Monday, August 13, 2007

Manure that’s not yucky – you can actually eat them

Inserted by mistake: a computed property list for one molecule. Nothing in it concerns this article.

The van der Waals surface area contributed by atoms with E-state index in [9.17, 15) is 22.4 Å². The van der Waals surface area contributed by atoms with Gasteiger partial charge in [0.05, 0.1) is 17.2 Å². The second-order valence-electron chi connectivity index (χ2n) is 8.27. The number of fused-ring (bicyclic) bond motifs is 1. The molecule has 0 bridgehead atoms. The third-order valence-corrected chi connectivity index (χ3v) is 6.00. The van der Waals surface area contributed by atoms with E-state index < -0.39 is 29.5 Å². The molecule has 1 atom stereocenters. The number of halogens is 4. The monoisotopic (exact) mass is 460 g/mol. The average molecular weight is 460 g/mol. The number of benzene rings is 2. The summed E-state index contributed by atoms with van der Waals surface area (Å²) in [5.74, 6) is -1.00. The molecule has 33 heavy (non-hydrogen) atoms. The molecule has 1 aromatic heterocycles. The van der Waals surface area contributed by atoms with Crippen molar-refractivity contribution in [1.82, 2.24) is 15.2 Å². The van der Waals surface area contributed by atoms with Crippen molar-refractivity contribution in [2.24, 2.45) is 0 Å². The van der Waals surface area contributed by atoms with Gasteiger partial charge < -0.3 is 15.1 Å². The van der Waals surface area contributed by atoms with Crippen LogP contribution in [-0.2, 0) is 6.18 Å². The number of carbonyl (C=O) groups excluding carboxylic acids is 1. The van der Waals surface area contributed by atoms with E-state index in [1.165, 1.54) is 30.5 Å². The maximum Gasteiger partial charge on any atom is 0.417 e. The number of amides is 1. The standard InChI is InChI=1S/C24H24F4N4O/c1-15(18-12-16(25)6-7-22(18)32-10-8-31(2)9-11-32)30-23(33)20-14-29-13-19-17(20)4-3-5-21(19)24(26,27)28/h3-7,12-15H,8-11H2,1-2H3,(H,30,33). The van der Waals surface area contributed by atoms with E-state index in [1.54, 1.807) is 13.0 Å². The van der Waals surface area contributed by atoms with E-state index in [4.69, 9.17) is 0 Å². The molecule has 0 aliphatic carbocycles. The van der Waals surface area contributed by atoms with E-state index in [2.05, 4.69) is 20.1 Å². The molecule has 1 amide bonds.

Most of us especially non-farmers would react violently to the word “manure”. But we’re not talking about dung, muck, crap and most of all we’re not talking shit. We’re talking about green manure. Green manures are plants grown to temporarily cover the soil and then later incorporated in the soil to improve soil fertility and structure (Ooops! Too much soil there). Legumes are the favorite plants to use as green manure because of their nitrogen fixing capabilities. These plants fix nitrogen from the air, water and soil and deposit them in their roots for future use. Usually, these plants are helped by nitrogen fixing bacteria called rhizobia (it almost sound like my surname). The fixed nitrogen is visible in their roots and can be seen by the naked eye as pinkish nodules. Too bad for these plants because they don’t get the chance to produce flowers and fruits. They are incorporated into the soil before they start to flower. That's why they are usually called sacrificial crops. It is before their flowering stage that their stored nitrogen is at its maximum. After most of the plants are decomposed, we then plant the crops we intend to grow. The next set of plants will be the ones using the stored nitrogen. Poor green manure.

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